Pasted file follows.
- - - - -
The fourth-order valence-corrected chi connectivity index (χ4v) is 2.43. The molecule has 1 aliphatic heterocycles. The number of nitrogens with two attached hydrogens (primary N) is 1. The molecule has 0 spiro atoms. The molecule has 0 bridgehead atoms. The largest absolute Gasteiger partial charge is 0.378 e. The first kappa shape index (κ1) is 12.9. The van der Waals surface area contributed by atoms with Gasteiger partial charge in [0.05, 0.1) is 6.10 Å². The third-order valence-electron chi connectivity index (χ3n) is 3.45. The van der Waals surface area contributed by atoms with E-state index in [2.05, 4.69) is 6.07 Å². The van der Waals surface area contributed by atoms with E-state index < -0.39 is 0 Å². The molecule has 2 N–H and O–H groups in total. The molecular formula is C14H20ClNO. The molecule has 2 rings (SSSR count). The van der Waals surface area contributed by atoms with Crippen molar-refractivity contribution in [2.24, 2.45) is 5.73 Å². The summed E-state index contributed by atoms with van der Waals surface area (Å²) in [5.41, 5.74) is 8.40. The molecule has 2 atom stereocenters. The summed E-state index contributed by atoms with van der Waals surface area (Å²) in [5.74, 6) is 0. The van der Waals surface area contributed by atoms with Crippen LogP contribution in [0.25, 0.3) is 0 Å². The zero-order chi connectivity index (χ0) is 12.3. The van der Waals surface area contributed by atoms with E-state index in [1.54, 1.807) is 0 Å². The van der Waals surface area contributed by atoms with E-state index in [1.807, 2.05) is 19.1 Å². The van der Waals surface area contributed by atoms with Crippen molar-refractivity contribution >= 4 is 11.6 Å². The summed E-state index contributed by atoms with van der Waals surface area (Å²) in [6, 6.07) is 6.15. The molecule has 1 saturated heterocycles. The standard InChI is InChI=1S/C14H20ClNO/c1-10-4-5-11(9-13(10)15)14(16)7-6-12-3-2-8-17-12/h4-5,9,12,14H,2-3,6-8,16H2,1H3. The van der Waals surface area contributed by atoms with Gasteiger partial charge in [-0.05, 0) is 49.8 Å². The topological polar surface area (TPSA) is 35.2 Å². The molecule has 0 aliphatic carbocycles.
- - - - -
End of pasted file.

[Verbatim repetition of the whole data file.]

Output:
The fourth-order valence-corrected chi connectivity index (χ4v) is 2.43. The molecule has 1 aliphatic heterocycles. The number of nitrogens with two attached hydrogens (primary N) is 1. The molecule has 0 spiro atoms. The molecule has 0 bridgehead atoms. The largest absolute Gasteiger partial charge is 0.378 e. The first kappa shape index (κ1) is 12.9. The van der Waals surface area contributed by atoms with Gasteiger partial charge in [0.05, 0.1) is 6.10 Å². The third-order valence-electron chi connectivity index (χ3n) is 3.45. The van der Waals surface area contributed by atoms with E-state index in [2.05, 4.69) is 6.07 Å². The van der Waals surface area contributed by atoms with E-state index < -0.39 is 0 Å². The molecule has 2 N–H and O–H groups in total. The molecular formula is C14H20ClNO. The molecule has 2 rings (SSSR count). The van der Waals surface area contributed by atoms with Crippen molar-refractivity contribution in [2.24, 2.45) is 5.73 Å². The summed E-state index contributed by atoms with van der Waals surface area (Å²) in [5.41, 5.74) is 8.40. The molecule has 2 atom stereocenters. The summed E-state index contributed by atoms with van der Waals surface area (Å²) in [5.74, 6) is 0. The van der Waals surface area contributed by atoms with Crippen LogP contribution in [0.25, 0.3) is 0 Å². The zero-order chi connectivity index (χ0) is 12.3. The van der Waals surface area contributed by atoms with E-state index in [1.54, 1.807) is 0 Å². The van der Waals surface area contributed by atoms with E-state index in [1.807, 2.05) is 19.1 Å². The van der Waals surface area contributed by atoms with Crippen molar-refractivity contribution >= 4 is 11.6 Å². The summed E-state index contributed by atoms with van der Waals surface area (Å²) in [6, 6.07) is 6.15. The molecule has 1 saturated heterocycles. The standard InChI is InChI=1S/C14H20ClNO/c1-10-4-5-11(9-13(10)15)14(16)7-6-12-3-2-8-17-12/h4-5,9,12,14H,2-3,6-8,16H2,1H3. The van der Waals surface area contributed by atoms with Gasteiger partial charge in [-0.05, 0) is 49.8 Å². The topological polar surface area (TPSA) is 35.2 Å². The molecule has 0 aliphatic carbocycles.